• Instructor: Tatiana Flores, Ph.D.
  • Description:

    This introductory course on the art and visual culture of the Caribbean covers the time span of the pre-Conquest to the present through a thematic approach. Interdisciplinary in nature, we will examine models from literature, film, theater, and music in relation to visual production. Since there are no prerequisites either in Caribbean studies or art history, considerable time will be devoted to explaining the critical issues involved in both fields.  Among them are the conceptualization of the Caribbean, including its complex history, regional diversity, and popular imaginary, as well as the representation of identities—national, gendered, classed, etc.—and the circumstances that affect those representations. This course emphasizes a non-hierarchical approach to visual objects by examining “high” art, “popular” culture, ethnographic objects, and images from advertising and the media in comparative perspective.  Furthermore, we expand upon the traditional notions of the Caribbean as consisting exclusively of island territories to consider countries along the Caribbean basin.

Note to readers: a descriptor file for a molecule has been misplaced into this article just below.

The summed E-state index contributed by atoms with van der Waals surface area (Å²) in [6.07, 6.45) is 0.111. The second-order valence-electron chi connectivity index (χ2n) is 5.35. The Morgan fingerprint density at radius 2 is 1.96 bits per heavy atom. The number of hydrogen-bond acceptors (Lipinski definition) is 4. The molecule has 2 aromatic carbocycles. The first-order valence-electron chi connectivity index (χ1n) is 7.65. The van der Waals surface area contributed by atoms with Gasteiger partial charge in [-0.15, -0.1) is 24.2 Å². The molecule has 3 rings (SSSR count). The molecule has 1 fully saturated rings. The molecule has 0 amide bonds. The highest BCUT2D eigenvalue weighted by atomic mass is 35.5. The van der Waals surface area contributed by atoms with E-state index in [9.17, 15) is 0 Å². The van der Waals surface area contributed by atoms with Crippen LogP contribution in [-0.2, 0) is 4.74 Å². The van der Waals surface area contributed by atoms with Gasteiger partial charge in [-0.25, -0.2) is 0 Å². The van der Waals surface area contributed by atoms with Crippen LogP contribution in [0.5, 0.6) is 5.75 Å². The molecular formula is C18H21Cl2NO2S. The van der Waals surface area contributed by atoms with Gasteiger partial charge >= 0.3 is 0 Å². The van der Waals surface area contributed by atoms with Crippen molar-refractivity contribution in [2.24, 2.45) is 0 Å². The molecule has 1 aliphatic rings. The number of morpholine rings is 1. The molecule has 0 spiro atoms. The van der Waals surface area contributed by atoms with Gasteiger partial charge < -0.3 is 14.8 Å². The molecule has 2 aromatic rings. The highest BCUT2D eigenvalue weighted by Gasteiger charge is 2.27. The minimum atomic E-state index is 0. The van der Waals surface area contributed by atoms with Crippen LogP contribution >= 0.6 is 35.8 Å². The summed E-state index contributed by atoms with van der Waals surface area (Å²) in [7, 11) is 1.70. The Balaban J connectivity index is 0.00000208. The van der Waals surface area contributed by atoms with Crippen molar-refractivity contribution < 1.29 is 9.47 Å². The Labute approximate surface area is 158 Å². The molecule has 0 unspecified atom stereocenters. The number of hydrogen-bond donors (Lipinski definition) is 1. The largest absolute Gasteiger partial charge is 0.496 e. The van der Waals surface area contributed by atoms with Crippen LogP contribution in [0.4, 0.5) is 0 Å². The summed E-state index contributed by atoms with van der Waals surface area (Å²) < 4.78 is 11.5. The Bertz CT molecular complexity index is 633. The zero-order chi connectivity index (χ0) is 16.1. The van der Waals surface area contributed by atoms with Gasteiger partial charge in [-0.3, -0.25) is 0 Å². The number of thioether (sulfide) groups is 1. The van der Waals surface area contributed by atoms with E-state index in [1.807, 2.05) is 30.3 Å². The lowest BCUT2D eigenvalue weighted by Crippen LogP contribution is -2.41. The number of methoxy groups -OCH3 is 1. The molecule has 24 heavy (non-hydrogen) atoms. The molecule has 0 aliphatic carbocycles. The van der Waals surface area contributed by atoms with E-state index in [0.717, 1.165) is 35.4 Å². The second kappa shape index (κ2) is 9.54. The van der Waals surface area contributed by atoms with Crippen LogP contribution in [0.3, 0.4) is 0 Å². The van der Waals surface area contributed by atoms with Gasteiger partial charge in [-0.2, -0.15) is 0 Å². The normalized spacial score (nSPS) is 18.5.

• Learning Goals:

    Upon completion of the course, students will be able

    1. To grasp the complex issues involved in the analysis of visual form by building a basic vocabulary for discussing works of art and objects of visual culture.
    2. To consider the ways in which works of art articulate discourses and relations of power through a close examination of the role of agency in the representation and distribution of individual objects.
    3. To identify the critical issues involved in reading visual culture as it relates to Caribbean studies and to relate these to other contexts as a means of establishing comparative models.
  • Required Reading:
    • Krista Thompson, An Eye for the Tropics: Tourism, Photography, and Framing the Caribbean Picturesque. Durham and London: Duke University Press, 2007. ISBN-10: 0822337649. Also available on Kindle.
    • Additional readings will be available online, along with the syllabus, announcements, assignments, and schedule changes.
  • Evaluation:
    • Regular attendance and class participation (5%)
    • Map Quiz (10%)
    • 2 in-class exams (40%)
    • 2-3 short papers (45%)
  • Credits: 3
  • Disclaimer: The information in this course description is subject to change. For up-to-date course information, please refer to the syllabus on your course site (e.g. Canvas).